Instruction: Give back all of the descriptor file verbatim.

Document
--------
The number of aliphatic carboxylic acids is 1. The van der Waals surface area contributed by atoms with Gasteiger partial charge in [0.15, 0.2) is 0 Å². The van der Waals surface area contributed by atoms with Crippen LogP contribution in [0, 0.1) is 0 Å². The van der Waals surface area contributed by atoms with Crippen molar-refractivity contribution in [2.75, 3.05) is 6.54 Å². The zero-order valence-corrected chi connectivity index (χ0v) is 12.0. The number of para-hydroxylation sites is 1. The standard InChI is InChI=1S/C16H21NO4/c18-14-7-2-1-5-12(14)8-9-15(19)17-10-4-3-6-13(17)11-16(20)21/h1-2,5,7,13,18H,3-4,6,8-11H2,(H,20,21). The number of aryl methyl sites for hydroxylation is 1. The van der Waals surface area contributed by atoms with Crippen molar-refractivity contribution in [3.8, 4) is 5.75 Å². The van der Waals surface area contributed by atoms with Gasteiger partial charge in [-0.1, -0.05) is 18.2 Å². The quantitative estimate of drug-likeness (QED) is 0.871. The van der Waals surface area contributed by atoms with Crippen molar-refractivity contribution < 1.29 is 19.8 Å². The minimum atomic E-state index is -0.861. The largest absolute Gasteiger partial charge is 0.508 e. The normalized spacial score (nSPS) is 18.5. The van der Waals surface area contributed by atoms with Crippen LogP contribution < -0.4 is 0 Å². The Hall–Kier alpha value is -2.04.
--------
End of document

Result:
The number of aliphatic carboxylic acids is 1. The van der Waals surface area contributed by atoms with Gasteiger partial charge in [0.15, 0.2) is 0 Å². The van der Waals surface area contributed by atoms with Crippen LogP contribution in [0, 0.1) is 0 Å². The van der Waals surface area contributed by atoms with Crippen molar-refractivity contribution in [2.75, 3.05) is 6.54 Å². The zero-order valence-corrected chi connectivity index (χ0v) is 12.0. The number of para-hydroxylation sites is 1. The standard InChI is InChI=1S/C16H21NO4/c18-14-7-2-1-5-12(14)8-9-15(19)17-10-4-3-6-13(17)11-16(20)21/h1-2,5,7,13,18H,3-4,6,8-11H2,(H,20,21). The number of aryl methyl sites for hydroxylation is 1. The van der Waals surface area contributed by atoms with Crippen molar-refractivity contribution in [3.8, 4) is 5.75 Å². The van der Waals surface area contributed by atoms with Gasteiger partial charge in [-0.1, -0.05) is 18.2 Å². The quantitative estimate of drug-likeness (QED) is 0.871. The van der Waals surface area contributed by atoms with Crippen molar-refractivity contribution < 1.29 is 19.8 Å². The minimum atomic E-state index is -0.861. The largest absolute Gasteiger partial charge is 0.508 e. The normalized spacial score (nSPS) is 18.5. The van der Waals surface area contributed by atoms with Crippen LogP contribution < -0.4 is 0 Å². The Hall–Kier alpha value is -2.04.